Good morning, Bay Area. It’s Wednesday, Nov. 13, and California lawmakers will be front and center at televised impeachment hearings. Here’s what you need to know to start your day. Impeachment hearings begin Public impeachment hearings on President Trump’s alleged attempt to use a foreign government to investigate a political rival will begin this morning in Washington. “These hearings will address subjects of profound consequence for the nation and the functioning of our government under the Constitution,” said California Democratic Rep. Adam Schiff, the chairman of the House Intelligence Committee, which leads the inquiry, in a memo to lawmakers. It’s a remarkable moment, even for a White House full of them, writes the Associated Press’ Lisa Mascaro. Knocking on doors in a swing state: Everyone thinks they know how this story will end, writes Joe Garofoli, but will the effort have an impact on the 2020 election? Previously: Bay Area … [Read more...] about Bay Briefing: The question of ‘high crimes and misdemeanors,’ now on TV
Matt Morrison has spent a lot of time over the past two years talking to working-class voters in Ohio, Michigan and Pennsylvania, and he’s got a message for those who don’t get out of the West Coast blue bubble much: President Trump could easily win re-election. “If nothing were to change from today, I would give him a better-than-likely probability of being re-elected and winning pretty clear majorities in places like Pennsylvania, Michigan and Wisconsin,” said Morrison. He leads the labor-funded Working America, a group that advocates for and has done deep research on working-class voters, including interviewing 5,000 people in focus groups in those states and elsewhere. Morrison believes that despite Trump’s tough-talking rhetoric, he hasn’t been good for working-class voters. While the stock market gains have benefited wealthier Americans, wage growth for most workers hasn’t kept pace with the rise in the economy. Yet Trump remains popular … [Read more...] about View from outside California’s blue bubble: Trump could win re-election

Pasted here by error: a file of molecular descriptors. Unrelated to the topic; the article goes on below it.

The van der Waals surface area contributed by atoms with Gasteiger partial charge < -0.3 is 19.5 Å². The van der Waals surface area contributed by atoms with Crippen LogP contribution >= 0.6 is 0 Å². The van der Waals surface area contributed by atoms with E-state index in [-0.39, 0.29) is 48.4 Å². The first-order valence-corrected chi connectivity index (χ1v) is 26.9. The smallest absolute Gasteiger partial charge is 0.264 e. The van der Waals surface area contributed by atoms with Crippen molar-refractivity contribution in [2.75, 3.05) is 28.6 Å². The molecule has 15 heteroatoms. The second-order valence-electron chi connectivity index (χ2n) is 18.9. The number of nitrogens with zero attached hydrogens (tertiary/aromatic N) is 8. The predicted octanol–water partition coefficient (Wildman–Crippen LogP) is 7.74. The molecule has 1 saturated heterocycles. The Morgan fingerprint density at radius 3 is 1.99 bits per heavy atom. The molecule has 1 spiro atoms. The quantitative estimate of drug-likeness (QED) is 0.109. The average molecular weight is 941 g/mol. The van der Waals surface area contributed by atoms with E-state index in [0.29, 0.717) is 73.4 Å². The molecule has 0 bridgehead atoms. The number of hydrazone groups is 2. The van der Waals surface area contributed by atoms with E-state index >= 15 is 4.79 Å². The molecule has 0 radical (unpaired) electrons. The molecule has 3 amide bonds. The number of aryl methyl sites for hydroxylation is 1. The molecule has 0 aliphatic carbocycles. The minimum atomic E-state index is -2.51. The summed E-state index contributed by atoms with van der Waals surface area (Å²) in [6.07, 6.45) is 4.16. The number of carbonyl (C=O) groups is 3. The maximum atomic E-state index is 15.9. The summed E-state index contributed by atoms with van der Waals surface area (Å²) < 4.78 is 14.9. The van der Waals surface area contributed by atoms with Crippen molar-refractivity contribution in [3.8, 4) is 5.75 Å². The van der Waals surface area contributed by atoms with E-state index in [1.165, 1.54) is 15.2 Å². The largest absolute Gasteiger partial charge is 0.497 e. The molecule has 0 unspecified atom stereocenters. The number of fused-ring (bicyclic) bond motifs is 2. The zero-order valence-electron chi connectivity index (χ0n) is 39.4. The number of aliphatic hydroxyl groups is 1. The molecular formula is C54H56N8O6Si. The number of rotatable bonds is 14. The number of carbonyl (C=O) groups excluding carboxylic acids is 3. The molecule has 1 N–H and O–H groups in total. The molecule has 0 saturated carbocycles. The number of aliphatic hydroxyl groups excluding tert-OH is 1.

When Pete Buttigieg’s Democratic presidential campaign passed through San Francisco in February, he was greeted by a throng that consisted of pretty much me. Plus a radio outfit, a handful of donors and some techies curious about what he would say at the headquarters of the on-demand delivery company, Postmates. The two most pressing questions then for the 37-year-old mayor of South Bend, Ind., were: “Who is this guy?” And, “How do you pronounce Buttigieg?” (It’s BOOT-edge-edge.) But Thursday night, Buttigieg packed a 300-seat room at the Marines’ Memorial Club for an onstage interview. Somehow over the past month, Democrats have figured out who Buttigieg is. He’s “the hottest candidate in the Democratic presidential field,” CNN’s Chris Cillizza said the other day. “Don’t look now, but a (nother) skinny kid with a funny name is turning heads in the presidential race. In 2008, it was Barack Obama. In 2020, … [Read more...] about Pete Buttigieg, suddenly a hot Democratic ticket, draws a crowd in SF
Susan Campodonico hadn’t been out on the street protesting since the Vietnam War. But there she was, standing in front of the Grand Lake Theater in Oakland on a Tuesday afternoon, holding a neon green sign that read: “Honk for single payer NOW!” She credits her presence to “Indivisible: A Practical Guide for Resisting the Trump Agenda.” Modeled on the success of the conservative Tea Party, the 24-page step-by-step activist playbook has exploded since it went online three months ago. It’s been downloaded almost 2 million times since then by people who want to interrogate Republicans like Rep. Tom McClintock at a town hall in Mariposa or goad Democrats like Sen. Dianne Feinstein into attending one in Oakland. What started out as some congressional staffers sharing organizing tips has mushroomed into an organization that has inspired small, autonomous groups across the nation. Not surprisingly, many of the 5,802 “Indivisible”-inspired groups … [Read more...] about Can Indivisible do for progressives what Tea Party did for GOP?
Four years ago, when President Barack Obama asked Ann Ravel to serve on the Federal Election Commission, she was seen as one of the last great hopes to save the agency that is supposed to root out the secretive “dark money” political contributions that can poison our politics. Instead, Ravel returned home to Los Gatos last week after quitting two months before her term was to end, exhausted by the worst of Washington’s partisanship, beaten by its gridlock. Despite her best efforts, the FEC has become, as Ravel once told “The Daily Show,” as irrelevant as male nipples. “That quote is going to be on my gravestone,” she said shortly after arriving home to California. Yet like the best public servants, she couldn’t keep taking a paycheck without being able to make a difference. “I’m a public servant. I’ve always been a public servant,” the former chair of California’s Fair Political Practices Commission said … [Read more...] about How gridlock beat the Californian who tried to fix Washington